2014-12-22Zeitschriftenartikel DOI: 10.1186/2049-3258-72-46
Mode differences in a mixed-mode health interview survey among adults
Lippe, Elena von der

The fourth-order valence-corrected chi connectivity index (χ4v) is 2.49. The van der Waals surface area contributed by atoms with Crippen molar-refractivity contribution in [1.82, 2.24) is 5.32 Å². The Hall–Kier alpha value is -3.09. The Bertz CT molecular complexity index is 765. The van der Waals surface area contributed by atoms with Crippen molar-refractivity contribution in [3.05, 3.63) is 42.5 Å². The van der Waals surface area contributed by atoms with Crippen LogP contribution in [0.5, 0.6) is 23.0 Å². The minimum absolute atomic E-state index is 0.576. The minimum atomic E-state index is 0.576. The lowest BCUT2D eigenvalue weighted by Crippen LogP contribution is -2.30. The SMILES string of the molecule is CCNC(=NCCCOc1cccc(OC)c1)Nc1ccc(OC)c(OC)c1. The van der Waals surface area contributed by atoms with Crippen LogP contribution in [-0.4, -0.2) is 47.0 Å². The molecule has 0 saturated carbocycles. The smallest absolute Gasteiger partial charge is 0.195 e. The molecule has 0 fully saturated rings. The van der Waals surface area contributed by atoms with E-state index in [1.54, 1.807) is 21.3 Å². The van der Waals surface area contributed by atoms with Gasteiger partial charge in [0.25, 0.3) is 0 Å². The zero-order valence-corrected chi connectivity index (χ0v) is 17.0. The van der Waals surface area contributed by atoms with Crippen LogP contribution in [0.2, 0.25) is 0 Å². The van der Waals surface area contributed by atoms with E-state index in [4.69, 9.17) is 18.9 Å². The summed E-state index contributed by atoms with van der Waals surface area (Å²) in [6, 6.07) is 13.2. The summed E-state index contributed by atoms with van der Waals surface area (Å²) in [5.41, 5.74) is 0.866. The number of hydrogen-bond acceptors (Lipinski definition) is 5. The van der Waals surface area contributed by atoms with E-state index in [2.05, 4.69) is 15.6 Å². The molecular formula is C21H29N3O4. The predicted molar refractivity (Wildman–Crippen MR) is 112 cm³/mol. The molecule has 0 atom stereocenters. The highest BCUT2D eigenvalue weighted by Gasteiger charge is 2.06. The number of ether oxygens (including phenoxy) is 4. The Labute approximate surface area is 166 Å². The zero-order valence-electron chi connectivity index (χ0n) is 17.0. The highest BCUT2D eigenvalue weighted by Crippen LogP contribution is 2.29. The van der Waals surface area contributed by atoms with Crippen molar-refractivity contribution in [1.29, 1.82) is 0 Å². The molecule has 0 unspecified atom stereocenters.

Background: Health interview surveys are important data sources for empirical research in public health. However, the diversity of methods applied, such as in the mode of data collection, make it difficult to compare results across surveys, time, or countries. The aim of this study was to explore whether the prevalence rates of health-related indicators amongst adults differ when self-administered paper mail questionnaires (SAQ-Paper), self-administered web surveys (SAQ-Web), and computer-assisted telephone interviews (CATI) are used for data collection in a health survey. Methods: Data were obtained from a population-based mixed-mode health interview survey of adults in Germany carried out within the ‘German Health Update’ (GEDA) study. Data were collected either by SAQ-Paper (n = 746), SAQ-Web (n = 414), or CATI (n = 411). Predictive margins from logistic regression models were used to estimate the prevalence rates of chronic conditions, subjective health, mental health, psychosocial factors, and health behaviours, adjusted for the socio-demographic characteristics of each mode group. Results: Socio-demographic characteristics were found to differ significantly between study participants who responded by SAQ-Paper, SAQ-Web, and CATI. Crude prevalence rates for health-related indicators also showed significant variation across all three survey modes. After adjusting for socio-demographic factors though, significant differences in prevalence rates between the two self-administered modes (SAQ-Paper and SAQ-Web) were found in only 2 out of the 19 health-related indicators studied. The differences between CATI and the two self-administered modes remained significant however, especially for indicators of mental and psychosocial health and self-reported sporting activity. Conclusions: The findings of this study indicate that prevalence rates obtained from health interview surveys can vary with the mode of data collection, primarily between interviewer and self-administered modes. Hence, the type of survey mode used should be considered when comparing results from different health surveys. Mixing self-administered modes, such as paper-based questionnaires and web surveys, may be a combination to minimize mode differences in mixed-mode health interview surveys.
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